Chronic disease detection and management
- There has been a significant increase in a range of Medicare Benefits Schedule (MBS) services claimed by Aboriginal and Torres Strait Islander peoples for identifying and managing chronic disease since the introduction of the Indigenous Chronic Disease Package under the National Partnership on Closing the Gap in Indigenous Health Outcomes.
- Although the number of health assessments provided each year has been increasing steadily, the increase is significantly greater since July 2009 than in previous years (see Figure 4 below).
- There has also been an increase in the number of GP management plans and team care arrangements claimed by Indigenous Australians through Medicare over this period. Rates are higher for these services for Indigenous Australians than non-Indigenous Australians. There has also been a corresponding increase in a range of allied health items linked to health assessments and management plans/team care arrangements including a number of other allied health services and dental services (with 98% of these dental services bulk billed).
Figure 4—Rate per 1,000 persons receiving Medicare Benefits Schedule Health Assessments, by age group, Indigenous Australians, 2006 to 2011
Access to prescription medicines
- The National Partnership Agreement on Closing the Gap in Indigenous Health Outcomes has increased access to pharmaceuticals. Up to 30 June 2012, 150,005 eligible Aboriginal and Torres Strait Islander patients have benefited from the Closing the Gap Pharmaceutical Benefits Scheme (PBS) Co-payment Measure and 5,127 (96%) pharmacies have participated in the measure. A prescription volume of 2,729,929 has been dispensed since the measure commenced in July 2010.Top of page
Increased availability of Indigenous-specific services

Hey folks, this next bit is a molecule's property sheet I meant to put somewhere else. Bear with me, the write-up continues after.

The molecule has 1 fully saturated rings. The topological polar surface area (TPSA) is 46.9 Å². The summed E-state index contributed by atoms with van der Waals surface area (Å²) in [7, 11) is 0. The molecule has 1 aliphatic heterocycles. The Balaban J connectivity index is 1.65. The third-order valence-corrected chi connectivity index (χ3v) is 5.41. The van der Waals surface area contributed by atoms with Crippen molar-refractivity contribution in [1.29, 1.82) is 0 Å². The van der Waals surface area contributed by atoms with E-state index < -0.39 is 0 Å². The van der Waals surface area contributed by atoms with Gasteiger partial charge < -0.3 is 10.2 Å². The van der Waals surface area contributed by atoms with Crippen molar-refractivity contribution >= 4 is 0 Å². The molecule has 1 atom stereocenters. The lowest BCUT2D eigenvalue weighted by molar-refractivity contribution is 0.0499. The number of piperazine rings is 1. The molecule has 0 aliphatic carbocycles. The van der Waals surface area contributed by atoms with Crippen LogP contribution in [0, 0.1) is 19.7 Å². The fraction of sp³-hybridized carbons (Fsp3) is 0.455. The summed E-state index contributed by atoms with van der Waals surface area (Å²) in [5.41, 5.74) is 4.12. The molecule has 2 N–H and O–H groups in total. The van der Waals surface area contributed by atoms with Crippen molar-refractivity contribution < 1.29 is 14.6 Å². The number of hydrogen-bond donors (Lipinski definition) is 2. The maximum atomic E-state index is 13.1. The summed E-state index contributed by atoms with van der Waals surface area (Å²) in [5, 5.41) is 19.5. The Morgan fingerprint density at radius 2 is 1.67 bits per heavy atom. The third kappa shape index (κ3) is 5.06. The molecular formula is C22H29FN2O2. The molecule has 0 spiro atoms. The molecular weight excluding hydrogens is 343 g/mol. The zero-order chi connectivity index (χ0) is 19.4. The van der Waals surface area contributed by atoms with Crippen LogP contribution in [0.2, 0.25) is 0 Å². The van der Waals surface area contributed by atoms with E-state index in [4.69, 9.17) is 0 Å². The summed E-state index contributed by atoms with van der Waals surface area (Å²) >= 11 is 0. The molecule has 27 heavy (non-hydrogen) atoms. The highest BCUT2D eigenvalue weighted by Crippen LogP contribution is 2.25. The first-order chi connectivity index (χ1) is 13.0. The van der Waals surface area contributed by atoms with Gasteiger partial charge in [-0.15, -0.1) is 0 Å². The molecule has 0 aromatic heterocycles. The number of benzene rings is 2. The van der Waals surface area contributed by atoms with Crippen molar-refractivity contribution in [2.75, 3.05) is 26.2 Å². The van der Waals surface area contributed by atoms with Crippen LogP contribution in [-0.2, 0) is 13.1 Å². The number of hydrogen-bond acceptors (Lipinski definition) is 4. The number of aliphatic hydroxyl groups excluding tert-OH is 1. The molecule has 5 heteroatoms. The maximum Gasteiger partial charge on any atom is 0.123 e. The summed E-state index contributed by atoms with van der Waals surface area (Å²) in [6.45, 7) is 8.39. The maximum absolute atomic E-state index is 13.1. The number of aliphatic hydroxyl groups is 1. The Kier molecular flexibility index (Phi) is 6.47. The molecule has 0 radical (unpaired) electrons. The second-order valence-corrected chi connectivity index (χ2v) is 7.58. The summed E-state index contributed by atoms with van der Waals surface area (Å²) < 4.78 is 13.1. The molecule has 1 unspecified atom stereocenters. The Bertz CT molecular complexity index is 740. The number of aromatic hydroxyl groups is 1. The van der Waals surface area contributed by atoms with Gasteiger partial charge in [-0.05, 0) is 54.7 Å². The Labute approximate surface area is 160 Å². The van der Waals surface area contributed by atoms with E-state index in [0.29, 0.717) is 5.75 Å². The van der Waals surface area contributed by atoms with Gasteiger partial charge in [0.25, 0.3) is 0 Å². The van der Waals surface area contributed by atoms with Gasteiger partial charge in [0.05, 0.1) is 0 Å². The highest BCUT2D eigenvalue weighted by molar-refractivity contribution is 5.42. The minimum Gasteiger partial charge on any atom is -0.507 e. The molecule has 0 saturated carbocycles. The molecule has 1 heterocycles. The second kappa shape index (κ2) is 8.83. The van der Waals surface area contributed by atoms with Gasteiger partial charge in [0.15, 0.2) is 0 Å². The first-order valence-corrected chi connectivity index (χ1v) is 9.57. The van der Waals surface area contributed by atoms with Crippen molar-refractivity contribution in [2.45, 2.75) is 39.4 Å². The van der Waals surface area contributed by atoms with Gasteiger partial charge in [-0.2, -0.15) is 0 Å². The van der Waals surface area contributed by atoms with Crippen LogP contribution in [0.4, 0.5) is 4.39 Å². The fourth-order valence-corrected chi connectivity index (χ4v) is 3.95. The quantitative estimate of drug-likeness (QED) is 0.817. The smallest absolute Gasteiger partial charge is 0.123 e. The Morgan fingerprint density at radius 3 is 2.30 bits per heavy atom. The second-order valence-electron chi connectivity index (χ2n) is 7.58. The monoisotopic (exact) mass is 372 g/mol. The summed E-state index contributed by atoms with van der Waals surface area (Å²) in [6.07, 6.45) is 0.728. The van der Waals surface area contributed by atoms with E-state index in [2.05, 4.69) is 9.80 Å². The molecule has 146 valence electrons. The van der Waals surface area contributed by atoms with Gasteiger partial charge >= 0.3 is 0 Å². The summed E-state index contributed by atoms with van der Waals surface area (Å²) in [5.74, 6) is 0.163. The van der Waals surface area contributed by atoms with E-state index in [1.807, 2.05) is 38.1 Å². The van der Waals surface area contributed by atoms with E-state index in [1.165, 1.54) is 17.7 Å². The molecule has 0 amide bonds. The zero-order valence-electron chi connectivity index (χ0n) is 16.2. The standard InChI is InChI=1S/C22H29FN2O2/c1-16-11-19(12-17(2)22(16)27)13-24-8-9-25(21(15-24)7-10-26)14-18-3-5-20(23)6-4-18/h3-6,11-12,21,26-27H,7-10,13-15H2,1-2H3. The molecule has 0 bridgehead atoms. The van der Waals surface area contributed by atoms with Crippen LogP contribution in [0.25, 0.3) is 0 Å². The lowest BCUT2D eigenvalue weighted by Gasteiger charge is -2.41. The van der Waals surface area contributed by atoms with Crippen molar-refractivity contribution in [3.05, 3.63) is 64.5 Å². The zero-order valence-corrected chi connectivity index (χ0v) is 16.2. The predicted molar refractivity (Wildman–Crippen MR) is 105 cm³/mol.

- Australian Government Indigenous-specific health program expenditure increased from $115 million in 1995–96 to $624 million in 2010–11, a growth in real terms of 265%. There has been a 96% increase in episodes of care delivered through Aboriginal and Torres Strait Islander primary health care services (from 1.22 million in 1999–2000 to 2.5 million in 2010–11).
Usual source of care
- Having a usual primary care provider is associated with good communication between the patient and provider, greater trust in the health care provider, improved preventive care and better health outcomes. Statistics from 2004–05 indicate that 91% of Indigenous Australians usually went to the same GP or Aboriginal medical service.
- In 2008, 80% of Aboriginal and Torres Strait Islander peoples aged 15 years and over agreed that their doctor could be trusted.
- The proportion of Aboriginal and Torres Strait Islander women accessing antenatal care at least once during pregnancy has increased in NSW, Qld and SA combined between 1998 and 2009. In 2009, 97% of Aboriginal and Torres Strait Islander women accessed antenatal care at least once during their pregnancy.
Immunisation coverage for children
- Immunisation rates are high for Indigenous children. By 2 years of age, coverage rates are close to those for other Australian children (92.3% of Indigenous children compared with 92.6% for other children).
- On a per capita basis, average health expenditure for Aboriginal and Torres Strait Islander peoples in 2008–09 was $1.39 for every $1.00 spent per non-Indigenous Australian. This has increased since 1995–96 where the rate was $1.08 per $1.00.